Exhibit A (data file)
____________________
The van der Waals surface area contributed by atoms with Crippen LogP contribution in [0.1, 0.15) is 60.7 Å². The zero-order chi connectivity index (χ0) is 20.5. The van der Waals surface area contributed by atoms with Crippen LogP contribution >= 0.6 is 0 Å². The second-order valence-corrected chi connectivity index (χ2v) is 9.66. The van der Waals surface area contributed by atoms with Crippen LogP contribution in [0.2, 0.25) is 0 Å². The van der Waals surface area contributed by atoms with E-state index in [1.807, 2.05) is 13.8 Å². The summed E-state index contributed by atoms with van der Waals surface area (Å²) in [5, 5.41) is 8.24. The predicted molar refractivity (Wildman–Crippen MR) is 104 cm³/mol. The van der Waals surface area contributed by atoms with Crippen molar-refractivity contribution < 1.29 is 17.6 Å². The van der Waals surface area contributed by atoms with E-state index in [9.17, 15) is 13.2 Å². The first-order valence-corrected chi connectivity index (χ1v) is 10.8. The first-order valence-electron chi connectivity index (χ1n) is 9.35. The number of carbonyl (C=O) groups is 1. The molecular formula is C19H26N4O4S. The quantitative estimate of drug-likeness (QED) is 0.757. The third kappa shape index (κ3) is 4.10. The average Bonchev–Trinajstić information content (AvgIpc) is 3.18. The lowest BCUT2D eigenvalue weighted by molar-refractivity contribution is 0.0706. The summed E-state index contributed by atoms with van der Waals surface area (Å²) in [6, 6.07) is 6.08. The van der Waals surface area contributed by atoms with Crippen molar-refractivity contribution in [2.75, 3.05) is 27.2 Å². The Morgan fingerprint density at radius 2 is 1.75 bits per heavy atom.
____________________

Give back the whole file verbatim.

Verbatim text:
The van der Waals surface area contributed by atoms with Crippen LogP contribution in [0.1, 0.15) is 60.7 Å². The zero-order chi connectivity index (χ0) is 20.5. The van der Waals surface area contributed by atoms with Crippen LogP contribution >= 0.6 is 0 Å². The second-order valence-corrected chi connectivity index (χ2v) is 9.66. The van der Waals surface area contributed by atoms with Crippen LogP contribution in [0.2, 0.25) is 0 Å². The van der Waals surface area contributed by atoms with E-state index in [1.807, 2.05) is 13.8 Å². The summed E-state index contributed by atoms with van der Waals surface area (Å²) in [5, 5.41) is 8.24. The predicted molar refractivity (Wildman–Crippen MR) is 104 cm³/mol. The van der Waals surface area contributed by atoms with Crippen molar-refractivity contribution < 1.29 is 17.6 Å². The van der Waals surface area contributed by atoms with E-state index in [9.17, 15) is 13.2 Å². The first-order valence-corrected chi connectivity index (χ1v) is 10.8. The first-order valence-electron chi connectivity index (χ1n) is 9.35. The number of carbonyl (C=O) groups is 1. The molecular formula is C19H26N4O4S. The quantitative estimate of drug-likeness (QED) is 0.757. The third kappa shape index (κ3) is 4.10. The average Bonchev–Trinajstić information content (AvgIpc) is 3.18. The lowest BCUT2D eigenvalue weighted by molar-refractivity contribution is 0.0706. The summed E-state index contributed by atoms with van der Waals surface area (Å²) in [6, 6.07) is 6.08. The van der Waals surface area contributed by atoms with Crippen molar-refractivity contribution in [2.75, 3.05) is 27.2 Å². The Morgan fingerprint density at radius 2 is 1.75 bits per heavy atom.